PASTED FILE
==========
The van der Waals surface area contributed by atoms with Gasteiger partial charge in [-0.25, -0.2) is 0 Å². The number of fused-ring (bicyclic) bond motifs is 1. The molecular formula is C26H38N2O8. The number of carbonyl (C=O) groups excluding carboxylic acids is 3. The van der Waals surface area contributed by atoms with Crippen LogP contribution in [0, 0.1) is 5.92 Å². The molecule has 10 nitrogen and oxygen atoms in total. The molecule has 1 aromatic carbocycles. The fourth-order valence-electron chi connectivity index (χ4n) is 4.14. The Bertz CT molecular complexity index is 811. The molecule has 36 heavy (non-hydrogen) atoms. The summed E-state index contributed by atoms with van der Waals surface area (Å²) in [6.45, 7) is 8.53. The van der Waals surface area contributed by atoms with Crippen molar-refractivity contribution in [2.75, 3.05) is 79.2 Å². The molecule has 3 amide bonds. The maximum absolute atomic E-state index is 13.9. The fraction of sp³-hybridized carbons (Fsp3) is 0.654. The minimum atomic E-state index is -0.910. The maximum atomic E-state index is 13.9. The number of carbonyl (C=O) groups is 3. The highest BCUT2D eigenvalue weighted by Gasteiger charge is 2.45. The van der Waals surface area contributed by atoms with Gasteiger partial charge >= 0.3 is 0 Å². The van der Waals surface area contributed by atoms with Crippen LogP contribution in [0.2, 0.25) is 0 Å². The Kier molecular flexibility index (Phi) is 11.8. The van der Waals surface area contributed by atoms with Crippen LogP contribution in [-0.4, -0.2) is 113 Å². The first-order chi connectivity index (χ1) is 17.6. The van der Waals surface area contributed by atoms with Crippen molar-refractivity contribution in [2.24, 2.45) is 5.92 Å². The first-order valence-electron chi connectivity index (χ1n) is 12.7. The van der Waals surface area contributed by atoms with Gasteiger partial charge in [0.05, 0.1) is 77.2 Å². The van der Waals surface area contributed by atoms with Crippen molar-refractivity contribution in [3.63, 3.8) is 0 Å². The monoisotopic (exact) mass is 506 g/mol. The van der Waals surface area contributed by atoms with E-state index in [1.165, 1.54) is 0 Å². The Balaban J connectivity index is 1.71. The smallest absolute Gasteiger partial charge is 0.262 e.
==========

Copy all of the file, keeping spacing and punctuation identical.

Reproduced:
The van der Waals surface area contributed by atoms with Gasteiger partial charge in [-0.25, -0.2) is 0 Å². The number of fused-ring (bicyclic) bond motifs is 1. The molecular formula is C26H38N2O8. The number of carbonyl (C=O) groups excluding carboxylic acids is 3. The van der Waals surface area contributed by atoms with Crippen LogP contribution in [0, 0.1) is 5.92 Å². The molecule has 10 nitrogen and oxygen atoms in total. The molecule has 1 aromatic carbocycles. The fourth-order valence-electron chi connectivity index (χ4n) is 4.14. The Bertz CT molecular complexity index is 811. The molecule has 36 heavy (non-hydrogen) atoms. The summed E-state index contributed by atoms with van der Waals surface area (Å²) in [6.45, 7) is 8.53. The van der Waals surface area contributed by atoms with Crippen molar-refractivity contribution in [2.75, 3.05) is 79.2 Å². The molecule has 3 amide bonds. The maximum absolute atomic E-state index is 13.9. The fraction of sp³-hybridized carbons (Fsp3) is 0.654. The minimum atomic E-state index is -0.910. The maximum atomic E-state index is 13.9. The number of carbonyl (C=O) groups is 3. The highest BCUT2D eigenvalue weighted by Gasteiger charge is 2.45. The van der Waals surface area contributed by atoms with Gasteiger partial charge >= 0.3 is 0 Å². The van der Waals surface area contributed by atoms with Crippen LogP contribution in [0.2, 0.25) is 0 Å². The Kier molecular flexibility index (Phi) is 11.8. The van der Waals surface area contributed by atoms with Crippen LogP contribution in [-0.4, -0.2) is 113 Å². The first-order chi connectivity index (χ1) is 17.6. The van der Waals surface area contributed by atoms with Crippen molar-refractivity contribution in [2.24, 2.45) is 5.92 Å². The first-order valence-electron chi connectivity index (χ1n) is 12.7. The van der Waals surface area contributed by atoms with Gasteiger partial charge in [0.05, 0.1) is 77.2 Å². The van der Waals surface area contributed by atoms with Crippen molar-refractivity contribution in [3.63, 3.8) is 0 Å². The monoisotopic (exact) mass is 506 g/mol. The van der Waals surface area contributed by atoms with E-state index in [1.165, 1.54) is 0 Å². The Balaban J connectivity index is 1.71. The smallest absolute Gasteiger partial charge is 0.262 e.